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In mathematics, in particular abstract algebra and topology, a differential graded algebra is a graded algebra with an added chain complex structure that respects the algebra structure.

## Definition

A differential graded algebra (or simply DG-algebra) A is a graded algebra equipped with a map ${\displaystyle d\colon A\to A}$  which has either degree 1 (cochain complex convention) or degree ${\displaystyle -1}$  (chain complex convention) that satisfies two conditions:

1. ${\displaystyle d\circ d=0}$ .
This says that d gives A the structure of a chain complex or cochain complex (accordingly as the differential reduces or raises degree).
2. ${\displaystyle d(a\cdot b)=(da)\cdot b+(-1)^{\deg(a)}a\cdot (db)}$ , where deg is the degree of homogeneous elements.
This says that the differential d respects the graded Leibniz rule.

A more succinct way to state the same definition is to say that a DG-algebra is a monoid object in the monoidal category of chain complexes. A DG morphism between DG-algebras is a graded algebra homomorphism which respects the differential d.

A differential graded augmented algebra (also called a DGA-algebra, an augmented DG-algebra or simply a DGA) is a DG-algebra equipped with a DG morphism to the ground ring (the terminology is due to Henri Cartan).[1]

Warning: some sources use the term DGA for a DG-algebra.

## Examples of DG-algebras

### Tensor algebra

The tensor algebra is a DG-algebra with differential similar to that of the Koszul complex. For a vector space ${\displaystyle V}$  over a field ${\displaystyle k}$  there is a graded vector space ${\displaystyle T(V)}$  defined as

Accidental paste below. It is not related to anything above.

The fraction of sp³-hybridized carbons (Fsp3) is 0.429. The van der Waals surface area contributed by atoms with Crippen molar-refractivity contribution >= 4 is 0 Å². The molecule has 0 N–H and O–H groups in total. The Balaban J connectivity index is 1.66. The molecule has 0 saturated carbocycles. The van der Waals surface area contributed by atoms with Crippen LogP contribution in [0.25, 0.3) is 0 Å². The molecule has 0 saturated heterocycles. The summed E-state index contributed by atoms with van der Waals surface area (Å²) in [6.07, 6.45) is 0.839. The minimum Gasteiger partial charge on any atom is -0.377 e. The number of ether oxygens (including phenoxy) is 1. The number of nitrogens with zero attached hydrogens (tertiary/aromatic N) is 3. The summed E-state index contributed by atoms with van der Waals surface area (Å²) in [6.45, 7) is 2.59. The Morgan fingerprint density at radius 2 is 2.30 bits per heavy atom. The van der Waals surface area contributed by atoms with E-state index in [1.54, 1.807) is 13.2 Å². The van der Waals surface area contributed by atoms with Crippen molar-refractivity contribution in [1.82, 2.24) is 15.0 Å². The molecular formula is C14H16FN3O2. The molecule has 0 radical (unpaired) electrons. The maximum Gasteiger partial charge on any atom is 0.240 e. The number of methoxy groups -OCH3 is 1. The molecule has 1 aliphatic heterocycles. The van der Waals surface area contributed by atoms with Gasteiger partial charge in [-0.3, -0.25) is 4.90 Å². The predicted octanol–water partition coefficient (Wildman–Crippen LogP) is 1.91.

${\displaystyle T(V)=\bigoplus _{i\geq 0}T^{k}(V)=\bigoplus _{i\geq 0}V^{\otimes i}}$

where ${\displaystyle V^{\otimes 0}=k}$ . If ${\displaystyle e_{1},\ldots ,e_{n}}$  is a basis for ${\displaystyle V}$  there is a differential ${\displaystyle d}$  on the tensor algebra defined component wise

${\displaystyle d:T^{k}(V)\to T^{k-1}(V)}$

sending basis elements to

${\displaystyle d(e_{i_{1}}\otimes \cdots \otimes e_{i_{k}})=\sum _{i_{1}\leq i_{j}\leq i_{k}}(-1)^{i_{j}}e_{i_{1}}\otimes \cdots \otimes e_{i_{j-1}}\otimes e_{i_{j+1}}\otimes \cdots \otimes e_{i_{k}}}$

This has a canonical product given by tensoring elements

${\displaystyle (e_{i_{1}}\otimes \cdots \otimes e_{i_{k}})\cdot (e_{j_{1}}\otimes \cdots \otimes e_{j_{l}})=e_{i_{1}}\otimes \cdots \otimes e_{i_{k}}\otimes e_{j_{1}}\otimes \cdots \otimes e_{j_{l}}}$

### Koszul complex

One of the foundational examples of a differential graded algebra, widely used in commutative algebra and algebraic geometry, is the Koszul complex. This is because of its wide array of applications, including constructing flat resolutions of complete intersections, and from a derived perspective, they give the derived algebra representing a derived critical locus.

### De-Rham algebra

Differential forms on a manifold, together with the exterior derivation and the exterior product form a DG-algebra. These have wide applications, including in derived deformation theory.[2] See also de Rham cohomology.

### Singular cohomology

• The singular cohomology of a topological space with coefficients in ${\displaystyle \mathbb {Z} /p\mathbb {Z} }$  is a DG-algebra: the differential is given by the Bockstein homomorphism associated to the short exact sequence ${\displaystyle 0\to \mathbb {Z} /p\mathbb {Z} \to \mathbb {Z} /p^{2}\mathbb {Z} \to \mathbb {Z} /p\mathbb {Z} \to 0}$ , and the product is given by the cup product. This differential graded algebra was used to help compute the cohomology of Eilenberg–MacLane spaces in the Cartan seminar.[3][4]

• The homology ${\displaystyle H_{*}(A)=\ker(d)/\operatorname {im} (d)}$  of a DG-algebra ${\displaystyle (A,d)}$  is a graded algebra. The homology of a DGA-algebra is an augmented algebra.
1. ^ Cartan, Henri (1954). "Sur les groupes d'Eilenberg-Mac Lane ${\displaystyle H(\Pi ,n)}$ ". Proceedings of the National Academy of Sciences of the United States of America. 40 (6): 467–471. doi:10.1073/pnas.40.6.467. PMC 534072. PMID 16589508.